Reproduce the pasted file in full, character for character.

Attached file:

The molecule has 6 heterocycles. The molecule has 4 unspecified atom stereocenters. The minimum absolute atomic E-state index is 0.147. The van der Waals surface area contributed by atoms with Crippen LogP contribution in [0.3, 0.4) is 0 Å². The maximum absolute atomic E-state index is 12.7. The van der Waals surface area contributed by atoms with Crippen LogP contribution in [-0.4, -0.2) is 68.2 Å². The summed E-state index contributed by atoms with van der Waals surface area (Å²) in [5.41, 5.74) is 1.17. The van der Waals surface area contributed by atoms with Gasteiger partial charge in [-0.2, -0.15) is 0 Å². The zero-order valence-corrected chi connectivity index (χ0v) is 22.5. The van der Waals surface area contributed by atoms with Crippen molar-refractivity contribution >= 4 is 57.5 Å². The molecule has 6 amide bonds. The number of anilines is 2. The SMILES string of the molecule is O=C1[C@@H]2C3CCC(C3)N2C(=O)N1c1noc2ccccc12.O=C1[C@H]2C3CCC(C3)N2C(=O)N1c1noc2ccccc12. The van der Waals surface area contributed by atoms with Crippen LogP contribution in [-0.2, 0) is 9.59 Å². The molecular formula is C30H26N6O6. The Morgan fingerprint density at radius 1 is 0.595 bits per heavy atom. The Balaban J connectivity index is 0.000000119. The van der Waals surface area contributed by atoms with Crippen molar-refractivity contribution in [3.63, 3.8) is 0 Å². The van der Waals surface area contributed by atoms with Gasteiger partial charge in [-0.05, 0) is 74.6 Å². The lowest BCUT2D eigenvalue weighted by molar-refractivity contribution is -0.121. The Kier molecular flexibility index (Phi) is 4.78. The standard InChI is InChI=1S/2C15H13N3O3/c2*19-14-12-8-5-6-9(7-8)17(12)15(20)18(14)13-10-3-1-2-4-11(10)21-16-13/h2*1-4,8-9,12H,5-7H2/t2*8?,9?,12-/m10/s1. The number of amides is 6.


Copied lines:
The molecule has 6 heterocycles. The molecule has 4 unspecified atom stereocenters. The minimum absolute atomic E-state index is 0.147. The van der Waals surface area contributed by atoms with Crippen LogP contribution in [0.3, 0.4) is 0 Å². The maximum absolute atomic E-state index is 12.7. The van der Waals surface area contributed by atoms with Crippen LogP contribution in [-0.4, -0.2) is 68.2 Å². The summed E-state index contributed by atoms with van der Waals surface area (Å²) in [5.41, 5.74) is 1.17. The van der Waals surface area contributed by atoms with Gasteiger partial charge in [-0.2, -0.15) is 0 Å². The zero-order valence-corrected chi connectivity index (χ0v) is 22.5. The van der Waals surface area contributed by atoms with Crippen molar-refractivity contribution >= 4 is 57.5 Å². The molecule has 6 amide bonds. The number of anilines is 2. The SMILES string of the molecule is O=C1[C@@H]2C3CCC(C3)N2C(=O)N1c1noc2ccccc12.O=C1[C@H]2C3CCC(C3)N2C(=O)N1c1noc2ccccc12. The van der Waals surface area contributed by atoms with Crippen LogP contribution in [-0.2, 0) is 9.59 Å². The molecular formula is C30H26N6O6. The Morgan fingerprint density at radius 1 is 0.595 bits per heavy atom. The Balaban J connectivity index is 0.000000119. The van der Waals surface area contributed by atoms with Crippen molar-refractivity contribution in [3.63, 3.8) is 0 Å². The van der Waals surface area contributed by atoms with Gasteiger partial charge in [-0.05, 0) is 74.6 Å². The lowest BCUT2D eigenvalue weighted by molar-refractivity contribution is -0.121. The Kier molecular flexibility index (Phi) is 4.78. The standard InChI is InChI=1S/2C15H13N3O3/c2*19-14-12-8-5-6-9(7-8)17(12)15(20)18(14)13-10-3-1-2-4-11(10)21-16-13/h2*1-4,8-9,12H,5-7H2/t2*8?,9?,12-/m10/s1. The number of amides is 6.